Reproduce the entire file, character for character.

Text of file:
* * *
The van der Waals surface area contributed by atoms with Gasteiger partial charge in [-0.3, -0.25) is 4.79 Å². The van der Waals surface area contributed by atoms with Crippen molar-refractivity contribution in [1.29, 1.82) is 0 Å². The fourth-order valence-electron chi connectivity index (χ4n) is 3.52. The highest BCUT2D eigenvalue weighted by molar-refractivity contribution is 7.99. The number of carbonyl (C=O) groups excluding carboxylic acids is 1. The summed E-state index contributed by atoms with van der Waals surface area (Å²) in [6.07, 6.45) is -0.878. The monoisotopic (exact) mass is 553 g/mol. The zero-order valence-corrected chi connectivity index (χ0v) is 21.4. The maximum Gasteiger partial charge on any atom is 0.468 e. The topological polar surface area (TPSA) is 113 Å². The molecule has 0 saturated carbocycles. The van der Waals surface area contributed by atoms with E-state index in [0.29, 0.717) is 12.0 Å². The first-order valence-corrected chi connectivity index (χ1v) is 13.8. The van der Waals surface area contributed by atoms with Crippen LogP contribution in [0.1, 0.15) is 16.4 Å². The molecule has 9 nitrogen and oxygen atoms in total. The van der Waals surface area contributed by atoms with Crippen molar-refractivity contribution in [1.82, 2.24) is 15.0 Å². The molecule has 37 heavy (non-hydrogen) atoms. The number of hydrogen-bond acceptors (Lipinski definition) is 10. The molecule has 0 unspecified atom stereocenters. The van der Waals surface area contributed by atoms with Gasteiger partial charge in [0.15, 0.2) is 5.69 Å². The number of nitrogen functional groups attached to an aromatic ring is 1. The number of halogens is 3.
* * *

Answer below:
The van der Waals surface area contributed by atoms with Gasteiger partial charge in [-0.3, -0.25) is 4.79 Å². The van der Waals surface area contributed by atoms with Crippen molar-refractivity contribution in [1.29, 1.82) is 0 Å². The fourth-order valence-electron chi connectivity index (χ4n) is 3.52. The highest BCUT2D eigenvalue weighted by molar-refractivity contribution is 7.99. The number of carbonyl (C=O) groups excluding carboxylic acids is 1. The summed E-state index contributed by atoms with van der Waals surface area (Å²) in [6.07, 6.45) is -0.878. The monoisotopic (exact) mass is 553 g/mol. The zero-order valence-corrected chi connectivity index (χ0v) is 21.4. The maximum Gasteiger partial charge on any atom is 0.468 e. The topological polar surface area (TPSA) is 113 Å². The molecule has 0 saturated carbocycles. The van der Waals surface area contributed by atoms with E-state index in [0.29, 0.717) is 12.0 Å². The first-order valence-corrected chi connectivity index (χ1v) is 13.8. The van der Waals surface area contributed by atoms with Crippen LogP contribution in [0.1, 0.15) is 16.4 Å². The molecule has 9 nitrogen and oxygen atoms in total. The van der Waals surface area contributed by atoms with Crippen molar-refractivity contribution in [1.82, 2.24) is 15.0 Å². The molecule has 37 heavy (non-hydrogen) atoms. The number of hydrogen-bond acceptors (Lipinski definition) is 10. The molecule has 0 unspecified atom stereocenters. The van der Waals surface area contributed by atoms with Gasteiger partial charge in [0.15, 0.2) is 5.69 Å². The number of nitrogen functional groups attached to an aromatic ring is 1. The number of halogens is 3.